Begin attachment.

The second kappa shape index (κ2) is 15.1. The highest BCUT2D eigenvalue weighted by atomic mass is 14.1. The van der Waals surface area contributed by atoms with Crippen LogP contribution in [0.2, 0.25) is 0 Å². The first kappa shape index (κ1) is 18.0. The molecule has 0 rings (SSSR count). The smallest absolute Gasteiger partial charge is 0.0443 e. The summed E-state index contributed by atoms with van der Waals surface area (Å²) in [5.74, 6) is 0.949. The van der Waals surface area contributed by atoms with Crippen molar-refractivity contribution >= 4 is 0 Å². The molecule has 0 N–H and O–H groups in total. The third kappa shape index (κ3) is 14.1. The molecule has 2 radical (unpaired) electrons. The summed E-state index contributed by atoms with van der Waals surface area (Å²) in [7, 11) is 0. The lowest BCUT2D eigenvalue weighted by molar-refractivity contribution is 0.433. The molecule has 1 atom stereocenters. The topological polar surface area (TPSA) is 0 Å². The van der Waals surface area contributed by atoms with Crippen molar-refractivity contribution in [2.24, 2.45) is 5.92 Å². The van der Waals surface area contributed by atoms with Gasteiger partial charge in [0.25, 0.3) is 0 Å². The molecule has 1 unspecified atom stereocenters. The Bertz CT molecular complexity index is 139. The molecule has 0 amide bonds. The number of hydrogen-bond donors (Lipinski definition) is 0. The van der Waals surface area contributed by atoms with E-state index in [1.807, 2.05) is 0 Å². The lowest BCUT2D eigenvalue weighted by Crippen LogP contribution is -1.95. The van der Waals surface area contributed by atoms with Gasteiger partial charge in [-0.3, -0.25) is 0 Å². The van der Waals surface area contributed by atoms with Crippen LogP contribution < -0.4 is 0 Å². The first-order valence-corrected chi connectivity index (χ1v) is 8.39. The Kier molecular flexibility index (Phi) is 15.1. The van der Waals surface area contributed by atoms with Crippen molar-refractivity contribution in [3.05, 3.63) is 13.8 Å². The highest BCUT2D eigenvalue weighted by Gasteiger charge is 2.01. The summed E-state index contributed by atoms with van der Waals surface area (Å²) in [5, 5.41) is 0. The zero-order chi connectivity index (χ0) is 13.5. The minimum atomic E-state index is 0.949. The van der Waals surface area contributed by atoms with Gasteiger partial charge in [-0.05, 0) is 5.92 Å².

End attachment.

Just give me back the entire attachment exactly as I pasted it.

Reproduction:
The second kappa shape index (κ2) is 15.1. The highest BCUT2D eigenvalue weighted by atomic mass is 14.1. The van der Waals surface area contributed by atoms with Crippen LogP contribution in [0.2, 0.25) is 0 Å². The first kappa shape index (κ1) is 18.0. The molecule has 0 rings (SSSR count). The smallest absolute Gasteiger partial charge is 0.0443 e. The summed E-state index contributed by atoms with van der Waals surface area (Å²) in [5.74, 6) is 0.949. The van der Waals surface area contributed by atoms with Crippen molar-refractivity contribution >= 4 is 0 Å². The molecule has 0 N–H and O–H groups in total. The third kappa shape index (κ3) is 14.1. The molecule has 2 radical (unpaired) electrons. The summed E-state index contributed by atoms with van der Waals surface area (Å²) in [7, 11) is 0. The lowest BCUT2D eigenvalue weighted by molar-refractivity contribution is 0.433. The molecule has 1 atom stereocenters. The topological polar surface area (TPSA) is 0 Å². The van der Waals surface area contributed by atoms with Crippen molar-refractivity contribution in [2.24, 2.45) is 5.92 Å². The van der Waals surface area contributed by atoms with Gasteiger partial charge in [0.25, 0.3) is 0 Å². The molecule has 1 unspecified atom stereocenters. The Bertz CT molecular complexity index is 139. The molecule has 0 amide bonds. The number of hydrogen-bond donors (Lipinski definition) is 0. The van der Waals surface area contributed by atoms with E-state index in [1.807, 2.05) is 0 Å². The lowest BCUT2D eigenvalue weighted by Crippen LogP contribution is -1.95. The van der Waals surface area contributed by atoms with Gasteiger partial charge in [-0.3, -0.25) is 0 Å². The van der Waals surface area contributed by atoms with Crippen LogP contribution < -0.4 is 0 Å². The first-order valence-corrected chi connectivity index (χ1v) is 8.39. The Kier molecular flexibility index (Phi) is 15.1. The van der Waals surface area contributed by atoms with Crippen molar-refractivity contribution in [3.05, 3.63) is 13.8 Å². The highest BCUT2D eigenvalue weighted by Gasteiger charge is 2.01. The summed E-state index contributed by atoms with van der Waals surface area (Å²) in [5, 5.41) is 0. The zero-order chi connectivity index (χ0) is 13.5. The minimum atomic E-state index is 0.949. The van der Waals surface area contributed by atoms with Gasteiger partial charge in [-0.05, 0) is 5.92 Å².